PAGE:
The climate in Israel is similar to the climate of Southern California. There is a set rainy season and a set dry season. The rains come in November as if someone turned on a spigot, and by the end of March, the spigot is turned off. During that rainy season, the cisterns are filled again with water, the aquifer is replenished and the snow on Mt. Hermon on the border with Lebanon will feed the Jordan River for the rest of the year. In modern Israel, not only do Israelis watch the weather reports, but they also monitor the level of the Kineret, the Sea of Galilee, so they will know if there will be enough water for the dry season.

Shemini Atzeret occurs on the calendar just before the rainy season begins in Israel. We don’t really pray for Rain on this holiday because if it rained on this holiday in ancient time, it would make the roads all muddy and people would have a hard time getting home from their pilgrimage to Jerusalem. The actual prayers for Rain will begin more than a month from now, so that everyone may be able to get home safely. We who don’t live in Israel will start our prayers for rain on December 4th. Why December? that is a very long story and I will teach that lesson when December 4th is near.  

Shemini Atzeret is the time we pause to show our gratitude for water. It is water that makes life on this planet possible and all creatures, including  human beings, are created mostly from water. We can live sometimes for a week or longer without food. We can’t last more than a few days without water. Water is a blessing that often we overlook because it is such a constant presence in our life. In Judaism, water is one of the symbols of God. The prophets wrote, “Let Righteousness flow like water, and Justice like a mighty stream. In the desert, it was God who brought the thirsty people water from the Rock. We all know that God provided manna for the people to eat but there also was a miraculous well of water that, because of the righteousness of Miriam, Moses’ sister, followed them wherever they traveled in the desert. The water from that well was the symbol of God’s care and compassion for the people.

Why does God care for our people. It is because we have bound ourselves up to God in a relationship. God brought us out of slavery, sustained us in the desert, brought us to the Promised Land all because we agreed to a covenant, an agreement with God. That God would provide us with all that we might need, but we were to spread the word of God throughout the world. The purpose of Torah is not just to be studied by Jews, but to be taught to all people as a way to make humanity better caretakers for this planet. Torah is not about making more Jews, but it is about spreading the faith we know so personally about a God who cares, so that all people might benefit from God’s kindness and compassion.

Rabbi Arthur Green, in his book “Seek My Face, Speak My Name” defines the covenant between God and Israel in a special way. To Rabbi Green, Covenant is a commitment to keeping faith with the deepest Self that is within us. Rabbi Green writes, “It is a decision to live in such a way that allows God to be revealed to others through us. Covenant is our willingness to be a channel, to serve as a conduit of God’s presence to those with whom we live.”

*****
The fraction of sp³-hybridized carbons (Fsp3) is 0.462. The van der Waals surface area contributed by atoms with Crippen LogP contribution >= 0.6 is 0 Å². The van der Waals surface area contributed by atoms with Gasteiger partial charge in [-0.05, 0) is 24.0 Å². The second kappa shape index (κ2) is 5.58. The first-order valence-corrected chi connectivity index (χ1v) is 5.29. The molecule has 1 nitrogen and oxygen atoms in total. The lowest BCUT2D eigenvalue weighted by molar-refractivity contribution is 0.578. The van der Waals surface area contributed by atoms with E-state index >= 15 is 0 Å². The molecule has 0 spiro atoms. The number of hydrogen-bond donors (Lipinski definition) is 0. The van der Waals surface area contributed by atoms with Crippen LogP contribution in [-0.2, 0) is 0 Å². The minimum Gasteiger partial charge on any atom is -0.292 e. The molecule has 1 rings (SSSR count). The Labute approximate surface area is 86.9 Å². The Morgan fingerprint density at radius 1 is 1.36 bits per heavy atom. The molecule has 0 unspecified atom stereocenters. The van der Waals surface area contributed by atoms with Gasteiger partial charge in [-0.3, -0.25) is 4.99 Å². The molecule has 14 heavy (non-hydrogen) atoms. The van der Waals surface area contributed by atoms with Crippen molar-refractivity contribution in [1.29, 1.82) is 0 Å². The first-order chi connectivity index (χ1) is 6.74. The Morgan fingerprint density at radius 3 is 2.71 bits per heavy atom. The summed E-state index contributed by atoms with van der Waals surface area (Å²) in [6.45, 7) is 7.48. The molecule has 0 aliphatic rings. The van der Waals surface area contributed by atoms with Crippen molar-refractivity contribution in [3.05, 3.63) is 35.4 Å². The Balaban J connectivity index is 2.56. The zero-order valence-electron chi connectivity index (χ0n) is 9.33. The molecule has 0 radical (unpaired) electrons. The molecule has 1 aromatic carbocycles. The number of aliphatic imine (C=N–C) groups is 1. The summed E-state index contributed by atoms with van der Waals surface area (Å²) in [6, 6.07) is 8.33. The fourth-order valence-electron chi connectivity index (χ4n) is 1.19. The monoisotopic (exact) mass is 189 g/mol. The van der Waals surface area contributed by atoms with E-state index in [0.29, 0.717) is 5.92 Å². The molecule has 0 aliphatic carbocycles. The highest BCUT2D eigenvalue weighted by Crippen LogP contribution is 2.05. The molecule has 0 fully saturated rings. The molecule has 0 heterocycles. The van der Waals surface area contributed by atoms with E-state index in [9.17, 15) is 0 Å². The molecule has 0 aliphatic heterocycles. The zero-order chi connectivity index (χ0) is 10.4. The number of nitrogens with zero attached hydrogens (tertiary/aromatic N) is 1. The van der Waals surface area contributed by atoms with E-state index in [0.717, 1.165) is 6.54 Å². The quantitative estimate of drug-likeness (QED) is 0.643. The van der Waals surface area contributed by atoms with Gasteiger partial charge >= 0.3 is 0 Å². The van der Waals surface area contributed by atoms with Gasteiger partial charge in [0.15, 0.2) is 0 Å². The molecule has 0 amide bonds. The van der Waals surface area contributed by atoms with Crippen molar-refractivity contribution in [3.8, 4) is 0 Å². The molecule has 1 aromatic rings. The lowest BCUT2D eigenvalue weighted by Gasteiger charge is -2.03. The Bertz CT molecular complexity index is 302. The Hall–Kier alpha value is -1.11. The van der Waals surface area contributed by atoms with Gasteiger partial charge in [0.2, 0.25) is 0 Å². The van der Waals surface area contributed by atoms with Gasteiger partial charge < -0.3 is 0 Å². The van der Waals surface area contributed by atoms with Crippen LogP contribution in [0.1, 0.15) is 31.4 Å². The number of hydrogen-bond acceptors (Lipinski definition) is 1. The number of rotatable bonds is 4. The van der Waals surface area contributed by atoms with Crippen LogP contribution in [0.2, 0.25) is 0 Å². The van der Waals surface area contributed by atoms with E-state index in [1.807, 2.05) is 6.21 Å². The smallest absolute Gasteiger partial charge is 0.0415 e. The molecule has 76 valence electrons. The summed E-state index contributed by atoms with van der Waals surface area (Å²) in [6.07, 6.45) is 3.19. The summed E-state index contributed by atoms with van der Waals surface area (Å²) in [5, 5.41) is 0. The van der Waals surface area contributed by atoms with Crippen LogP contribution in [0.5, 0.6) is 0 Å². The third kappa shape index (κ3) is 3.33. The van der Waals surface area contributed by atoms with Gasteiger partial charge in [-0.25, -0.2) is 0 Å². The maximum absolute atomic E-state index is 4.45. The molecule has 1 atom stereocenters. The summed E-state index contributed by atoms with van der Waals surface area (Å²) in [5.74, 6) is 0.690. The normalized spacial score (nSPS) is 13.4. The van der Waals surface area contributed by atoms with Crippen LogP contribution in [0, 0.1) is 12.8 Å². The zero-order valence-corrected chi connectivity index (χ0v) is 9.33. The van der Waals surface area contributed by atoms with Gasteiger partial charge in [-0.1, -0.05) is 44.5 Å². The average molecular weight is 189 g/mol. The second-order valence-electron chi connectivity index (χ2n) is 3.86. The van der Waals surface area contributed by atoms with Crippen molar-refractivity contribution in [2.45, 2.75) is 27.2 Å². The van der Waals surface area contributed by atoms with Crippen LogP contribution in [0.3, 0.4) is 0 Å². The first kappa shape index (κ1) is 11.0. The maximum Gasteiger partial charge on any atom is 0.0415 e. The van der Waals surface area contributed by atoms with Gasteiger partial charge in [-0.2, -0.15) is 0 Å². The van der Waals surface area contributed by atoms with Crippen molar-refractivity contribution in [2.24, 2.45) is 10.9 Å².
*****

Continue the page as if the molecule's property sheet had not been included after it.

If a symbol for God is water, and Torah, God’s words, must flow to all the people on the planet, then that makes us the riverbeds, the channels, the irrigation ditches, the conduits for that water to flow. It is through our example, through the course of our lives that this water can reach the edge of the desert, and bring righteousness, Justice, kindness and compassion to a world where such ideas are in short supply. We pray on this Shemini Atzeret not only for rain in Israel, but for the water to nourish our souls and to flow through all that we do so others can see all the blessings that life has to offer. We let that faith flow through us so that all the world can understand the blessings of water from God.

We are here for Yizkor because the faith of our ancestors flowed from their lives into ours. It is that faith that flows through our bodies and animates our soul. It is what brings us here today to remember the source of our faith, the wells of our ancestors that supplied us with water, so that we could become the well to quench the spiritual thirst of our children, our grandchildren and of all the other, friends and family, who need this life-giving water. The divine water of love.

As we prepare for our memorial service, let us once more visit their well of inspiration that, like Miriam’s well, follows us through the tribulations of our lives. Let it inspire us to do more to help others and to repair the breaches of the world. Let us send our faith out into the world so that it will water the souls so thirsty for spiritual refreshment. Let us be the new generation of canals to send forth our love so that it will always flow like a mighty stream.

May God fill our cisterns with life giving water and may we share that water with all who may be thirsty for God will be able to drink and to grow their faith as we say… Amen and Hag Sameach.

We rise for the prayers of Yizkor.

 

Mon, February 26 2024 17 Adar I 5784